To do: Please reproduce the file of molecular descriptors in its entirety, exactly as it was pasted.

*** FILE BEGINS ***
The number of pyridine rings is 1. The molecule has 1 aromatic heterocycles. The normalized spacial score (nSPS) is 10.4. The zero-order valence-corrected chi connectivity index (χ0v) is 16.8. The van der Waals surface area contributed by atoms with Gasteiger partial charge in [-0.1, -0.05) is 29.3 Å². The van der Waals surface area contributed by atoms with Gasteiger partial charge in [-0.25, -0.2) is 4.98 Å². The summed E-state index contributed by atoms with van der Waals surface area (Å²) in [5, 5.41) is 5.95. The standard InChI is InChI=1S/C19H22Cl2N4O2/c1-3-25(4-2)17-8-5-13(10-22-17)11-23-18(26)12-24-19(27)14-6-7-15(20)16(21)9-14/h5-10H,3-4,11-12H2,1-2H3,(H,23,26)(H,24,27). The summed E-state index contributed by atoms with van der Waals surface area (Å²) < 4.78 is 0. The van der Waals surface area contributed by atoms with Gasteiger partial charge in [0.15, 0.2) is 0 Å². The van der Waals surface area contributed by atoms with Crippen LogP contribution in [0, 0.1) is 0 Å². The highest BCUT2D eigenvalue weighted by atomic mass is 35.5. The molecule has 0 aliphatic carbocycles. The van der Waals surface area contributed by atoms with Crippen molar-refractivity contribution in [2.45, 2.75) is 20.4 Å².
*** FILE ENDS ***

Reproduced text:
The number of pyridine rings is 1. The molecule has 1 aromatic heterocycles. The normalized spacial score (nSPS) is 10.4. The zero-order valence-corrected chi connectivity index (χ0v) is 16.8. The van der Waals surface area contributed by atoms with Gasteiger partial charge in [-0.1, -0.05) is 29.3 Å². The van der Waals surface area contributed by atoms with Gasteiger partial charge in [-0.25, -0.2) is 4.98 Å². The summed E-state index contributed by atoms with van der Waals surface area (Å²) in [5, 5.41) is 5.95. The standard InChI is InChI=1S/C19H22Cl2N4O2/c1-3-25(4-2)17-8-5-13(10-22-17)11-23-18(26)12-24-19(27)14-6-7-15(20)16(21)9-14/h5-10H,3-4,11-12H2,1-2H3,(H,23,26)(H,24,27). The summed E-state index contributed by atoms with van der Waals surface area (Å²) < 4.78 is 0. The van der Waals surface area contributed by atoms with Gasteiger partial charge in [0.15, 0.2) is 0 Å². The van der Waals surface area contributed by atoms with Crippen LogP contribution in [0, 0.1) is 0 Å². The highest BCUT2D eigenvalue weighted by atomic mass is 35.5. The molecule has 0 aliphatic carbocycles. The van der Waals surface area contributed by atoms with Crippen molar-refractivity contribution in [2.45, 2.75) is 20.4 Å².